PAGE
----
Hence, the destruction of the “harlot” does not mean that all of her children are destroyed with her, but that they will be set free from the power of the flesh. No longer will they be mesmerized by the great harlot to live carnal lives. Instead, they will be led by the Spirit. Like the apostle Paul himself when he was converted to Christ, they will all recognize a new mother, so that they may become part of the Isaac company, the children of promise (Gal. 4:28).
Atonement for the Land and People
Moses also says (in Deut. 32:43) that “He will atone for His land and His people.” The Hebrew word kaphar means “to cover.” It is spelled as ??? with three Hebrew letters, kaph-pey-resh. The kaph itself is an open hand (used to cover something), pey is a mouth, and resh is a head. It literally pictures an open hand covering the mouth or head.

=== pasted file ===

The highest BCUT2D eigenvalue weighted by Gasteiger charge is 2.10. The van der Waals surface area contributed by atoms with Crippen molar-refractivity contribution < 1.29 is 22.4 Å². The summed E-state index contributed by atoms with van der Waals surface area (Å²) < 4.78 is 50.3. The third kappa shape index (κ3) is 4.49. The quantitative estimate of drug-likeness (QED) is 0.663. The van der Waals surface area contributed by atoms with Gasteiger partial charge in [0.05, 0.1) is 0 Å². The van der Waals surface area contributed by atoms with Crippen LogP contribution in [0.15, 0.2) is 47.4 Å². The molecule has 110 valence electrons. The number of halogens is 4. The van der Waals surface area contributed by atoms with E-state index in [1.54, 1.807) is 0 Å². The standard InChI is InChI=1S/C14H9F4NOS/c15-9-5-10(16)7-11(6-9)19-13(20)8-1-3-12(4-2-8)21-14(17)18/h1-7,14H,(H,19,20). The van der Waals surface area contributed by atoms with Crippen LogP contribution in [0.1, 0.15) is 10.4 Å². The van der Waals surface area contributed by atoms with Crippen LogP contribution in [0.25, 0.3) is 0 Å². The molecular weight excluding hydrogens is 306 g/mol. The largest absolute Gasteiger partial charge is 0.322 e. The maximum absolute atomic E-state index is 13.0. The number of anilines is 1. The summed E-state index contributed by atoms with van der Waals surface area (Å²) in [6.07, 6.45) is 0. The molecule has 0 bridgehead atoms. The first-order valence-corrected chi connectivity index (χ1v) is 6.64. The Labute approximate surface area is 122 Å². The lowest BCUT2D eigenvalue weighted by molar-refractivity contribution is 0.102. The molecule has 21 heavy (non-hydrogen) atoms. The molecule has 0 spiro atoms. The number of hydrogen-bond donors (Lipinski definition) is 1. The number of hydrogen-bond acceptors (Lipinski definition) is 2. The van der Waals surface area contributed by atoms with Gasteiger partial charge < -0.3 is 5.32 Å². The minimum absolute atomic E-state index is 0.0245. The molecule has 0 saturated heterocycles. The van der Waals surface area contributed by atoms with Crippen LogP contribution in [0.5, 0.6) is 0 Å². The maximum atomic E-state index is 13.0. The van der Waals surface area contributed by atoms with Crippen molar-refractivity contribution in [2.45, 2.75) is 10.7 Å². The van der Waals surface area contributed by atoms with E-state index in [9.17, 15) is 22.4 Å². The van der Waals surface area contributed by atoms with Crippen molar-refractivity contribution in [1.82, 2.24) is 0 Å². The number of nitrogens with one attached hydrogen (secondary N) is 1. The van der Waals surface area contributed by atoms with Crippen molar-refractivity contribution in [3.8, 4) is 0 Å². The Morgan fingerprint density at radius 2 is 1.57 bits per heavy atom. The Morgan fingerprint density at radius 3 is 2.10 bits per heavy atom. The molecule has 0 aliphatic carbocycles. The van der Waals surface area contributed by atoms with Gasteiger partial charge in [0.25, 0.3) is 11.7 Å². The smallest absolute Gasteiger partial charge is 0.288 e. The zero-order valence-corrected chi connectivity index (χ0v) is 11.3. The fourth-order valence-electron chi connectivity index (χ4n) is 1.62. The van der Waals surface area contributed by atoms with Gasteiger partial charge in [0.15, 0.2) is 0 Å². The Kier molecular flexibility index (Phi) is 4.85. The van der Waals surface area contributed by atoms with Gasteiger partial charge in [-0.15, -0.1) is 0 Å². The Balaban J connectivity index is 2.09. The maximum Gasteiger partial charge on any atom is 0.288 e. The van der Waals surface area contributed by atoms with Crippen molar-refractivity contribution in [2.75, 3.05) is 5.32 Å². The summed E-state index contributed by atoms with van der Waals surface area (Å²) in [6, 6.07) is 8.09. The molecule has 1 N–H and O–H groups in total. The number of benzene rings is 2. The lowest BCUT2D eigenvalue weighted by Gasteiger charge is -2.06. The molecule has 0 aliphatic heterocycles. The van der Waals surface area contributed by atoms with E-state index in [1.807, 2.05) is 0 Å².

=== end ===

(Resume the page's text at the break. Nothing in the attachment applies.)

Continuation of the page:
When used of sacrifice, atonement uses blood to cover sin on the altar. Jesus fulfilled the law of sacrifice when He died on the cross to cover sin. In the second work of Christ, He actually removes sin. These two works of Christ were pictured each year on Yom Kippur, the Day of Atonement, where two goats served this purpose (Lev. 16:8). The first was killed and its blood sprinkled on the mercy seat in the temple to cover sin. The second removed sin from all men into the wilderness to a place without inhabitant.
Moses’ reference to God providing atonement, then, prophesied of the coming of Christ to die on the cross to cover sin, not only for His people, but also for His land. We cannot take this in a limited fulfillment, because His people include the Egyptians (Isaiah 19:25), and His land includes the whole earth that He has created.
The Song of Moses thus reaches its climax at the end, picturing the lawful order being restored through divine “vengeance,” as God overcomes evil with good. The nations turn to God, no longer having their backs toward Him. The two works of Christ are completed, first by covering sin and later by removing all sin from our bodies and from the creation itself.
In other words, the Song of Moses ends with the Restoration of All Things.